By Prabasi Nepali
“A World in Disarray: American Foreign Policy and the Crisis of the Old Order”
The above is the title of the new book by Richard Haass, president of the Council on Foreign Relations (CFR). In spite of the title, the book is not primarily on American foreign policy, although it does analyse various aspects of the same in the phases of international relations before and after the First World War until the present. It is a remarkable erudite book, at the same time eminently readable and firmly grounded in his post-graduate study of history at Oxford.
The book was completed before the US presidential election ended, and its final chapter “A Country in Disarray” highlighted the multiple divisions within American society which came to the fore, and which will probably be long-standing and deep according to the author’s assessment. This in turn has resulted in greater uncertainty over the future trajectory of U.S. foreign policy, given that the new president Donald J. Trump has projected putting ‘America First’. Haass postulates that “support for the old order has crumbled”, the result of “heightened economic anxiety at home” (usually associated with globalization, free trade, and immigration) and “growing doubts about the costs and benefits associated with what the United States has been doing abroad”. The willingness of the United States to continue its policies in international politics is being questioned by all and sundry — not only friends and foes.
The book consists of three reflective parts. The first outlines the history of international relations from the rise of the modern state system in the middle of the seventh century through the two world wars in the twentieth century and on to the end of the Cold War. Haass postulates that there was considerable continuity in how the world functioned during this long historical period — suggesting the nomenclature “World Order 1.0”, in spite of the fact that the actual march of history varied significantly and spectacularly, whether in a positive or negative manner.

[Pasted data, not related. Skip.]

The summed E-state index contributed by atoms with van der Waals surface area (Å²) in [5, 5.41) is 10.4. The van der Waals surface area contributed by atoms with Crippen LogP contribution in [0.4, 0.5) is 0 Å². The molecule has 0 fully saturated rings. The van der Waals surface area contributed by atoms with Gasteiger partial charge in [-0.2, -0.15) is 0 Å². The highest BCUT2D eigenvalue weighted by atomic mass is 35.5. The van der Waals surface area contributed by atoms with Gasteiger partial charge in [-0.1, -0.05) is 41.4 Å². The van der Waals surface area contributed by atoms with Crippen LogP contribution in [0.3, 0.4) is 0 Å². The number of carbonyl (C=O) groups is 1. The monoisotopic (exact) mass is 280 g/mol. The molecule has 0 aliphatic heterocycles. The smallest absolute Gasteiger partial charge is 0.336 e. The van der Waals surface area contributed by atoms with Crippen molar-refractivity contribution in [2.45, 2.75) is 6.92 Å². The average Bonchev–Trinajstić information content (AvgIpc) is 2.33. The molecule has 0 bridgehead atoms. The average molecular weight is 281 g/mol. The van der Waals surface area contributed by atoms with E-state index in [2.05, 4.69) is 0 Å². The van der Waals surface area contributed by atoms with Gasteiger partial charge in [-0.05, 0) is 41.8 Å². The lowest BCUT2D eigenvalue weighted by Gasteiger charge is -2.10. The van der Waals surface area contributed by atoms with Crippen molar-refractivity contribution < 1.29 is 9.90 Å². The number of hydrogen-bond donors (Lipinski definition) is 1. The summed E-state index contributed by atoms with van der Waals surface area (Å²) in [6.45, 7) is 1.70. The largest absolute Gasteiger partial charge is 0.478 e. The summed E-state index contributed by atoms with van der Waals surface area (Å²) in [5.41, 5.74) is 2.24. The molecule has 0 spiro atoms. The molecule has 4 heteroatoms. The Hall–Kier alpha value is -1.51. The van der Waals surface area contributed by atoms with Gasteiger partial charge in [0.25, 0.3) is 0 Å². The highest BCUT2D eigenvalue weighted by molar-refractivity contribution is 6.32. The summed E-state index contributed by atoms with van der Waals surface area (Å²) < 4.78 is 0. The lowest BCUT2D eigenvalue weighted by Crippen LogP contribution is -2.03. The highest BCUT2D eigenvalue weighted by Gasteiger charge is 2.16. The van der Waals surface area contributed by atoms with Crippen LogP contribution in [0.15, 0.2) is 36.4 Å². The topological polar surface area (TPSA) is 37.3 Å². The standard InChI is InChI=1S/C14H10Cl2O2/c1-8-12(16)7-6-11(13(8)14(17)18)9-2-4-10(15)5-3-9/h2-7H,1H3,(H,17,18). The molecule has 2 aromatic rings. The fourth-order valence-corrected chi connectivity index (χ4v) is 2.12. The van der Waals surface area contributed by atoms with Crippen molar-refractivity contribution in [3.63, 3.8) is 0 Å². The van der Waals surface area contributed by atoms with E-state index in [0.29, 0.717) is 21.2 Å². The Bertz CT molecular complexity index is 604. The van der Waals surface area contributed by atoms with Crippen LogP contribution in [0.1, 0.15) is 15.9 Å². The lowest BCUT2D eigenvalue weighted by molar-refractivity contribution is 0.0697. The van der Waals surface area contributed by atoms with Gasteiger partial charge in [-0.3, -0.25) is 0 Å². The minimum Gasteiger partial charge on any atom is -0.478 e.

The second part recapitulates only the last quarter century. Haass is of the opinion that the past twenty-five years since the end of the Cold War constitutes a dramatic break with the long era preceding it — qualitatively something quite divergent and transformative is taking place in world politics. He analyses developments not only in the world as a whole and in general, but also particularly in the major regions of the globe. His intention is to map out ‘the state of the world’ and to depict the process by which we reached this ‘state’ and what it means for the future of humankind.
The third part consists of propositions, suggestions and recommendations to evolve a better functioning world, in fact ‘World Order 2.0’ — the absolutely necessary new operating system. It has become vital to constrain great-power competition and taking into account new forces, challenges and actors, to calibrate the foreign policies of the United States and many other actors in international relations. According to Haass, such an adjustment should consist of first, a new approach to state sovereignty. Second, it would require implementing a new modus operandi to multilateralism. A third new element of foreign policy will require accepting a more conditional approach to relationships with other countries. Finally, national security should be defined in broader terms than is traditionally the case, taking into account domestic challenges and problems.
The writer’s masterly approach makes the book eminently suitable as a primer of ‘International Relations’, a quick reference for journalists and policy makers, and also an essential mode for deepening their understanding of the important subject for academics. It is a must read for everyone having to do with political developments in today’s troubled world. It is difficult not to agree with Haass that our current historical era is ending, and another is about to commence.